Many of us want our window coverings to look good and provide privacy. But curtains and blinds have other important roles such as blocking out light to help you sleep better and keeping your house cool when the sun shines. David Rogers, a senior engineer at BC Hydro, offers some advice on the best window treatments to provide you comfort at home, while also helping to reduce your energy bills.

How can I make my windows as energy-efficient as possible?

Rogers: When the hot spring sun penetrates windows, the temperature in your home rises — along with your cooling bill. To make sure that your windows with higher sun exposure are as energy-efficient as possible, I suggest using low solar gain low-e film. These thin polyester films use a micro-thin transparent metal coating that reflects heat. They are stuck directly to your existing glass to reflect radiant heat, either from outside or inside, which reduces the amount of energy you need to heat or cool your home. You can do it yourself or have your low-e films installed professionally for between $1 and $8 per square foot. Some manufacturers recently introduced high-visible light transmission films, which are more expensive with installed costs of up to $14 per square foot. In addition to reducing the heat in your home by reflecting heat back outdoors (some films do the reverse as well), the higher-priced version provides about 70% visible light transmission, compared to 20-30% for lower-priced e-films.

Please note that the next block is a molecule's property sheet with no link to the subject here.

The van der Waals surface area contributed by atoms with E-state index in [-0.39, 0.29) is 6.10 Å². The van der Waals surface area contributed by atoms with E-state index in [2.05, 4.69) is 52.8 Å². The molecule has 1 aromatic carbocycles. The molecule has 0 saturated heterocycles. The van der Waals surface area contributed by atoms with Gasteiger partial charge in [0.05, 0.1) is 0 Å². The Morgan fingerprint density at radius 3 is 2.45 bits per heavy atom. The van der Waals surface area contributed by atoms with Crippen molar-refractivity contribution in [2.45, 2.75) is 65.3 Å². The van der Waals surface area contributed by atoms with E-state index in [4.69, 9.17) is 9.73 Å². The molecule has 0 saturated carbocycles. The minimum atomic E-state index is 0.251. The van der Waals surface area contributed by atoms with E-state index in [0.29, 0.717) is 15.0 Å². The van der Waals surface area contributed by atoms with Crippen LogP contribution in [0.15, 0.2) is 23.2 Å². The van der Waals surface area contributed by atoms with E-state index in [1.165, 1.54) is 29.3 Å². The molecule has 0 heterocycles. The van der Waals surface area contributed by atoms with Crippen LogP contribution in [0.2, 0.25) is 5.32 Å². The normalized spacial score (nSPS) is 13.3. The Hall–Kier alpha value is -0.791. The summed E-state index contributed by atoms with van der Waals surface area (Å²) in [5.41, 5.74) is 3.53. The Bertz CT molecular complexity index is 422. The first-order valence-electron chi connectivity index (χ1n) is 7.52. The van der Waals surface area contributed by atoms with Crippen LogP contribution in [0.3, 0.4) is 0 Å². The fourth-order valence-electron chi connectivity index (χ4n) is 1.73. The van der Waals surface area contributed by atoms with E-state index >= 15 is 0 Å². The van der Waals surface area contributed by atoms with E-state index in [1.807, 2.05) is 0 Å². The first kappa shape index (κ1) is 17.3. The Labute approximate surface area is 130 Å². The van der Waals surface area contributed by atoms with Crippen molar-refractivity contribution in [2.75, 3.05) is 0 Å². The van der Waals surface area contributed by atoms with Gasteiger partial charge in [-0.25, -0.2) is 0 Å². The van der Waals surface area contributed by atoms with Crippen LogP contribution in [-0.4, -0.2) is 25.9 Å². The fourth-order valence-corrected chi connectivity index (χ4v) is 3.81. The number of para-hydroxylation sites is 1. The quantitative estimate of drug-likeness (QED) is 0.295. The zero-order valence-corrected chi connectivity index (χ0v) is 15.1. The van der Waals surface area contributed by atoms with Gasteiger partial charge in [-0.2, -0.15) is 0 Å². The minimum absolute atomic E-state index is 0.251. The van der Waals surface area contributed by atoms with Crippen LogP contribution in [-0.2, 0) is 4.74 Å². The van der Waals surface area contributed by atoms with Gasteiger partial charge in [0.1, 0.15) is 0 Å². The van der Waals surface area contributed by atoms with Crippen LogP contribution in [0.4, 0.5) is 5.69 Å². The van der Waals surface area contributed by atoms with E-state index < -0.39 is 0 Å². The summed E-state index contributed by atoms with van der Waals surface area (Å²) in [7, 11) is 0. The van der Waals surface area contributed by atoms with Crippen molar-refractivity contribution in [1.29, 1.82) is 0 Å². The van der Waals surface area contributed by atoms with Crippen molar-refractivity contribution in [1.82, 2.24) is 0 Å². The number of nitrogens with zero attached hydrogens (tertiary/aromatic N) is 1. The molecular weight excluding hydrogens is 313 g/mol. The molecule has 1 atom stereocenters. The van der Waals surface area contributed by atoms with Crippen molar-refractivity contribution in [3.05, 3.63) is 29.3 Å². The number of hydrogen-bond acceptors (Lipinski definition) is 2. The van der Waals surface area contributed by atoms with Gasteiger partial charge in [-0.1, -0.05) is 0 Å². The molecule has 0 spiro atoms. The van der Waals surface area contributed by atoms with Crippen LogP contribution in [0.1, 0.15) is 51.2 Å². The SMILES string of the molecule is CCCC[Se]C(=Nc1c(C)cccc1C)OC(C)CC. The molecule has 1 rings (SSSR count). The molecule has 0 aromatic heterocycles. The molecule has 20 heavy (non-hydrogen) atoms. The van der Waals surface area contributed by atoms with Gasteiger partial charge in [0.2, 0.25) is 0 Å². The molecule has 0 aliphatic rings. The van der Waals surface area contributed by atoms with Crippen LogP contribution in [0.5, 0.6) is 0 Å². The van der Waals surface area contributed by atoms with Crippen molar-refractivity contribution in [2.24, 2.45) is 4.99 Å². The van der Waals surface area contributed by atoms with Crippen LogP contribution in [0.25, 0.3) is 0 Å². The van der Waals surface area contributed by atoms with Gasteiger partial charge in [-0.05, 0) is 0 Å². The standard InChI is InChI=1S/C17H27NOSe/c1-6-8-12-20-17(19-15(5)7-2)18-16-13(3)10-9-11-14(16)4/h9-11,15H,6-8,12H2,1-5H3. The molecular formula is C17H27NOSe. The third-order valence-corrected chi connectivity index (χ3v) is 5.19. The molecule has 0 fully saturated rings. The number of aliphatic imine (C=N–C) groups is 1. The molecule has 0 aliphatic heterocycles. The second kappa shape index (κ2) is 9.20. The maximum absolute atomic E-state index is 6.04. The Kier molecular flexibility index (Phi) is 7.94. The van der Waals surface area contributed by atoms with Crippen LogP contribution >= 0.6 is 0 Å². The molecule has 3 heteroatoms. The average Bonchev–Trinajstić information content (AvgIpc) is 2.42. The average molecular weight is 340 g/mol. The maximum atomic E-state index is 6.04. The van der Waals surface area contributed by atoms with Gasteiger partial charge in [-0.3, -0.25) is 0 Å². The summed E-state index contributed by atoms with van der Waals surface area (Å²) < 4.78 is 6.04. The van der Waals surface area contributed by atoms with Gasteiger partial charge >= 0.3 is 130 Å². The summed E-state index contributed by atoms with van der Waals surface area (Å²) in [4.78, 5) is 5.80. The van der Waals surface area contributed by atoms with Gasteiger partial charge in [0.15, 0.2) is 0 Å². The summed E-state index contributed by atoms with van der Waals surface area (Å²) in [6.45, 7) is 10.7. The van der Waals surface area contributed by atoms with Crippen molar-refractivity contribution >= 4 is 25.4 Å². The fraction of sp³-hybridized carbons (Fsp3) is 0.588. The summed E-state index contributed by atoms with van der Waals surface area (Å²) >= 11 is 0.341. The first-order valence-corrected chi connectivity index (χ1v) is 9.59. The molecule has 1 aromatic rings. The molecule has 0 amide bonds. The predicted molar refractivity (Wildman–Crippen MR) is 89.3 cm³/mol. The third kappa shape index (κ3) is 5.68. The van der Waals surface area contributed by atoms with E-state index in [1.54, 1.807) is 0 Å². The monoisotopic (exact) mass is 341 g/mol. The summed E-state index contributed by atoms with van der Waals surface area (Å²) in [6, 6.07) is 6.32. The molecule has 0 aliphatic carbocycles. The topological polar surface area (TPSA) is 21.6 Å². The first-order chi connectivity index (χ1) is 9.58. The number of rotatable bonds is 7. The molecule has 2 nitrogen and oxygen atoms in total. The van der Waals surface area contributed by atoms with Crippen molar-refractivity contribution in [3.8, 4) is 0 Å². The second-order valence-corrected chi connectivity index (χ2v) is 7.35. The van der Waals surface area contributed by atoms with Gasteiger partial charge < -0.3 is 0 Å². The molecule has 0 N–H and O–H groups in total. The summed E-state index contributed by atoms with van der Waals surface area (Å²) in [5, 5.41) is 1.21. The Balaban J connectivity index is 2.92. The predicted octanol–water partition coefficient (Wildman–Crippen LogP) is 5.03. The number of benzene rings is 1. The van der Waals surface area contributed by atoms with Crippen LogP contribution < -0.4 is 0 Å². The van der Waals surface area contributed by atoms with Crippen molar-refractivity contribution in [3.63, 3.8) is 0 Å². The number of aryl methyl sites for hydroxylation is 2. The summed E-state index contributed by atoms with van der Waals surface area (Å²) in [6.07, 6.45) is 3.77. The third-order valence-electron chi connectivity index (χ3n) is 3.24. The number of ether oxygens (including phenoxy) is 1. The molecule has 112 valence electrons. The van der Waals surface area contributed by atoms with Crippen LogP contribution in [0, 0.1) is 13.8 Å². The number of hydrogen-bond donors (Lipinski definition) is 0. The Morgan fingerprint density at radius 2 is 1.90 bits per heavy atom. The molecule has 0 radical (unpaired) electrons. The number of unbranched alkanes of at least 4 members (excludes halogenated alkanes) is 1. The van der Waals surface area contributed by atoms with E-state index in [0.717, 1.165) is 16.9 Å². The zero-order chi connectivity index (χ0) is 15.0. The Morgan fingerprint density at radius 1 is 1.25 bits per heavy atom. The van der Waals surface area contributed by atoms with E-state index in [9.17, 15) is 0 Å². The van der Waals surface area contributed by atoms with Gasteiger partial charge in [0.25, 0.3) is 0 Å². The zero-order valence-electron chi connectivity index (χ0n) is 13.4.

Is there a best way to hang curtains to keep heat out?

Rogers: To further reduce heat exchange or convection, draperies should be hung as close to windows as possible. Also, let them fall onto a windowsill or floor. For maximum effectiveness, you should install a cornice, which is an ornamental moulding, at the top of  a drapery or place the drapery against the ceiling. Then, seal the drapery at both sides and overlap it in the centre.

When choosing curtain  backing, which colours can best keep your room cool  on hot spring days?

Rogers: Medium-coloured draperies with white backings can reduce seasonal heat gains by as much as a third. Draperies also stay cooler in the summer, compared to some other window treatments, since their pleats and folds lose heat through convection.